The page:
Talia Schlanger

Talia Schlanger hosts World Cafe, which is distributed by NPR and produced by WXPN, the public radio service of the University of Pennsylvania. She got her start in broadcasting at the CBC, Canada's national public broadcaster. She hosted CBC Radio 2 Weekend Mornings on radio and was the on-camera host for two seasons of the television series CBC Music: Backstage, as well as several prime-time music TV specials for CBC, including the Quietest Concert Ever: On Fundy's Ocean Floor. Schlanger also guest hosted various flagship shows on CBC Radio One, including As It Happens, Day 6 and Because News. Schlanger also won a Canadian Screen Award as a producer for CBC Music Presents: The Beetle Roadtrip Sessions, a cross-country rock 'n' roll road trip.

Schlanger is a proud alumna of Ryerson's Radio and Television Arts program. Previously she worked as a professional actress and singer, including performing in the first national US tour of Green Day's rock opera American Idiot, Mirvish Productions' original Canadian company of Queen's We Will Rock You and Mamma Mia!. Born and raised in Toronto, Schlanger denies the accusation that she's biased toward Canadian bands. But she is proud to introduce American audiences to a lot of them.

Who do you still know from eighth grade? And what's your relationship? Do you check in on Facebook to see how many kids, pets and houses they have? Or have you built an entire career together and made it work for decades, like the co-frontmen of the band Dr. Dog?

A couple nights before Donovan Woods came in to World Cafe I went to see his show in Philadelphia and I was standing next to a guy who had never heard of Woods before. Once the applause died down after the first song, the man said to himself, "Wow."

It was almost funny but also not surprising. I've seen this happen a bunch of times when I'm with somebody who hears Donovan's music for the first time. And I'm hoping that's what'll happen today on this show.

In this session, we have some serious musicians who trained at a conservatory and make carefully arranged music with tricky harmonies. Sound like a recipe for fun? It is. This is Lake Street Dive we're talking about, and if you've heard any of the original music they make, you know they take all the most fun bits of pop, soul, disco, jazz, rock and roll and stitch them together into something all their own.

Lindi Ortega's new release Liberty is a Spaghetti Western-style concept album. As she says, it's based on the "idea of somebody who is traversing from the dark into the light and slaying a bunch of demons along the way."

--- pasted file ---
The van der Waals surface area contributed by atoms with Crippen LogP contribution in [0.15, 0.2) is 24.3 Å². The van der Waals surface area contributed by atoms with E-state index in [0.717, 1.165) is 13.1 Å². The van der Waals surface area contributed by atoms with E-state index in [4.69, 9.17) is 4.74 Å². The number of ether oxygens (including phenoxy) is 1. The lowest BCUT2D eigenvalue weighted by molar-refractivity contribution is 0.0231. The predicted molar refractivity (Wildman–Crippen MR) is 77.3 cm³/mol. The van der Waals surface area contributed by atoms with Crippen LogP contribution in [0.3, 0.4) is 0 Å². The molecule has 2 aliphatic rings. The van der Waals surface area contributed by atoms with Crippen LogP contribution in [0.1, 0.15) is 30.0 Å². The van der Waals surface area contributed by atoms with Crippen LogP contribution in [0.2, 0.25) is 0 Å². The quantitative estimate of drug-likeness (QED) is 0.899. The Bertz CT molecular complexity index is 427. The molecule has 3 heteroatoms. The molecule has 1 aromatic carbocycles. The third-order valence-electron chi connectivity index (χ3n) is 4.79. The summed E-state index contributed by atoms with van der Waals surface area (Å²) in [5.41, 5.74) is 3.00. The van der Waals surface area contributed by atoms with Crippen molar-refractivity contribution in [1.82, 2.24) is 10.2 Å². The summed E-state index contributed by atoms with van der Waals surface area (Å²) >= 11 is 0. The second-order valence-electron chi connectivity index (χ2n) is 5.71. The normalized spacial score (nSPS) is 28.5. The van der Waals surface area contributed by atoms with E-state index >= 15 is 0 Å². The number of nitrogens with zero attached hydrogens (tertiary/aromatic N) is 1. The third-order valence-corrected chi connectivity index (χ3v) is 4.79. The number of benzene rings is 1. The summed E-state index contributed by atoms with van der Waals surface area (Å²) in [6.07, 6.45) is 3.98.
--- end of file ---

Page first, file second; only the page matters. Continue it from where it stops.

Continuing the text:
Here at World Cafe, we're in the business of picking music. Making playlists for different occasions is something we do all the time, from holidays to album anniversaries to best-ofs and so on. But we've never put together a playlist for the kind of occasion you'll hear about today; in fact, I had never heard of this type of playlist before. It's a labor playlist, as in a soundtrack for giving birth — and we thought we'd do something a little different on the show and make a house call to find out what makes a great one.

Branding experts might tell you that an ideal elevator pitch should take 20 to 30 seconds. Our guest Dr. Demento requires only five words: "Mad music and crazy comedy." That's how he describes the legendary Dr. Demento Show, which gave a radio home to songs like "Fish Heads," "Dead Puppies," "Pencil Neck Geek" and "Shaving Cream" for the better part of four decades.

For a lot of music fans, uttering the name Jeff Buckley is tantamount to prayer, and whispering the title of his song "Eternal Life" is prophecy. While there are limited morsels of Buckley's otherworldly essence left on this earth, there are untold stories from those who knew him. It's taken Dave Lory two decades to tell some of these tales.

Sometimes at a concert, an artist's encore can feel more like a premeditated given than an earned celebration. But if you've ever seen the captivating Anderson East live (high jumps, sheer vocal prowess and all), you might agree that he earns every single encore he plays. And so, it feels just fine that East has called his latest album Encore.

Even though he's had his hand in more than 100 albums, watching Chick Corea play piano feels like seeing him fall in love with his instrument for the first time. Maybe that's why he called his latest album (a collaboration with drummer Steve Gadd) Chinese Butterfly. In Chinese symbolism, the butterfly represents the excitement and fluttering heart of young love.

I think one of the best things you can say about an artist is that you hear a song and you know it's them. That is true in spades for the band Hop Along, thanks in large part to the unique voice of lead singer Frances Quinlan, both in the way it sounds and what she says with it.

Depending on who you are and how your heart is built, you might know this modus operandi well: it's easier to be nice to other people than to yourself. If that's an idea you can relate to, you'll find something in common with Erika Wennerstrom. She says each song on her new album Sweet Unknown is a mantra about being kinder to yourself.

If you hate fun, now would be the time move on to another session. My guests on the show today are the members of Squirrel Nut Zippers.

Before the release of her latest LP, The Lookout, Laura Veirs revealed some stats about its creation, in the form of hand scribbled post-it notes shared on Instagram. Among those are the first word sung on the album ("scuttling"), the last word ("fire"), and the number of children who appear on the recordings (three).